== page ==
The names have been removed to protect the innocent
Over the weekend a friend of mine brought over some footage that he wanted to review with me. This was from one of those ‘say let’s have the party right here’ moments he was part of a few months ago. He was on location hanging around with his part of the crew with a couple of days off between shooting days. The gang dropped in on a friend and after a few hours of R&R, they came up with an idea. They had lights, cameras, sound equipment, a good location and talent. Why not shoot a quick short? Actor friends were called, they turned up.
The film was a single scene short with a twist in the coda. The single scene required a group of five to ten actors to improvise on a theme for a while. Then one would deliver a line in the coda that would change the way we saw the previous scene.
So, Saturday was the day to review the seven tapes that were produced that day. 18 months after the shoot. The people involved are busy people, it took time for my friend to ask me whether I could help out. That meant that memories of what was shot, what worked and what might not have worked had faded a while ago. At least he would be seeing the footage with an eye that was almost as fresh as mine.
It turned out that there were problems with what they had. As the sun went down, the many windows in the location turned into mirrors. Some of the lighting was visible in the reflections. Maybe that could be matted out. We had problems finding out which tapes had the production sound. It was a three camera shoot, so the recordist connected their mixer to one of the cameras. It was the one on a locked off wide, but the levels were so low that dialogue could only be heard clearly when my amp was at 10. It’s usually set somewhere between 2 and 3.
But the main problem wasn’t in the sound and picture. It was the direction. The scene was that the actors are stuck in one location for an hour or so. The improvisation they came up with followed the initial direction well, but it didn’t lead anywhere.
Each actor was told to come up with a character on their own and reveal it during the improv. The actors were then filmed non stop for 50 minutes. The tapes were changed, some notes were given and they went at it again for another 30 minutes.
As my friend watched, his estimate of how many useful minutes of footage we might get reduced as time went on. ‘We should be able to make 15 minutes out of this,’ was his initial estimate. This changed to ‘hopefully we might be able to salvage 5 minutes’ then onto ‘I don’t think we’ll be able to get 30 seconds’.
I think that my friends will learn from this. Being amongst film crews is very different to leading the crew and developing the story with the actors.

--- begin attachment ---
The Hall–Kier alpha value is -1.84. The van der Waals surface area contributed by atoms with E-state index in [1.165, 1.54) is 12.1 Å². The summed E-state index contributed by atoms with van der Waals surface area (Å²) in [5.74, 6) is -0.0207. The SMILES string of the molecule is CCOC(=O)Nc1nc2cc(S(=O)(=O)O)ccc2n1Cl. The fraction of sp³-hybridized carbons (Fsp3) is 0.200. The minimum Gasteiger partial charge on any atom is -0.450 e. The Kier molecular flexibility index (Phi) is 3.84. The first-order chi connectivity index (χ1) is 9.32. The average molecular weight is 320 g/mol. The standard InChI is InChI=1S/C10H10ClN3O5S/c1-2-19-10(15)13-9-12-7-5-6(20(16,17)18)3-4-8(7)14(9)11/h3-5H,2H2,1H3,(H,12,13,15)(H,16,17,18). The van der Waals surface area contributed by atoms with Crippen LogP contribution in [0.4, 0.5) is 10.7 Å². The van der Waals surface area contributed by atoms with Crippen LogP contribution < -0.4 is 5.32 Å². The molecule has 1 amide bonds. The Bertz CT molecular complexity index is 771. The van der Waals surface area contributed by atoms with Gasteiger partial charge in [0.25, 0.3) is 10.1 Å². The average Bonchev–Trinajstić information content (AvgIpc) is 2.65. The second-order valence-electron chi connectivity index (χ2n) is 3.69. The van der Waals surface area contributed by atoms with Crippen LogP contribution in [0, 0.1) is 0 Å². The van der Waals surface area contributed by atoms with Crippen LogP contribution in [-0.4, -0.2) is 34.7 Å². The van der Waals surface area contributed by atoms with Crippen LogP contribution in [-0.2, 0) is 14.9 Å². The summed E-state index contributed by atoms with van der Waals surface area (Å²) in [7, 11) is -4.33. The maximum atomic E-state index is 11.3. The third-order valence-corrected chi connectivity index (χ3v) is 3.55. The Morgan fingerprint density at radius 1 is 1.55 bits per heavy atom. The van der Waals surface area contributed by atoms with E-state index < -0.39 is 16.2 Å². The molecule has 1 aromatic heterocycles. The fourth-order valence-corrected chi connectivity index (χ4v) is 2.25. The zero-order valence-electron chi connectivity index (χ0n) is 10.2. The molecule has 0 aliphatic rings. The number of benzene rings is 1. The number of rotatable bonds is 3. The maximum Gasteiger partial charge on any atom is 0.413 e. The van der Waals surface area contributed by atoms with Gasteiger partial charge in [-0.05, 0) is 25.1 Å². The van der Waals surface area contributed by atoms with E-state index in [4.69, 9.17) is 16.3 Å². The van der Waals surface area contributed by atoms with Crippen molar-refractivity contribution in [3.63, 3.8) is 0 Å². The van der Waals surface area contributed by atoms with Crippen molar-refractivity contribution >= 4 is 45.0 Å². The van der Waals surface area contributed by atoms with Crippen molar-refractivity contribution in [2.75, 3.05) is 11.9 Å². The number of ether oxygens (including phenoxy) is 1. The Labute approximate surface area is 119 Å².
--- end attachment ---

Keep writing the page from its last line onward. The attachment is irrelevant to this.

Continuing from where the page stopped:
I suppose the next time they’ll have more plans of how to direct the actors to produce work that can be used. I would suggest a non-camera rehearsal to discover what characters the actors had come up with. Then the group could be directed to improvise for five minutes – such that person C wants something, with person E resisting. A, B, D and F ending up supporting one side or another or abstaining from the conversation. After some sort of resolution, the director could come on and choose new protagonist and antagonist and a new target. After another five minutes the director and group can review where that led. They then have the choice to explore futher along that line, or to redo the segment to see if it leads somewhere else.
If they developed the story this way, they would have ended up with a series of clear beats between people. Mini-scenes that could be extended, modified or removed. Stuff that could have given the director a choice about what to include and what to omit.
And if that didn’t work, they would have learned from that and gone on to do better.
‘Pain is the best teacher’
As a film teacher, I can testify that more is almost never better. Having more footage isn’t necessarily helpful if it’s not the right footage. Having more budget isn’t necessarily better if it’s not used properly. Having more running time is almost never better.
There is something great (almost liberating) about restrictions. They force you to focus more on what is important to tell your story. This is something that I talk about continually in my classes, and it is what my next book is all about.
It sounds like your friend fell into this trap. Without knowing the story well, they couldn’t shoot well, which means they couldn’t focus well, which means that they couldn’t get footage to tell the story well.
Luckily, no one put up any real money.
Constraints are great! When I was a designer, one of my favourite aphorisms was “Design is he successive application of constraints until a unique solution is reached”.
That’s the problem with people who give vague briefs: They only know what they don’t want when they see it.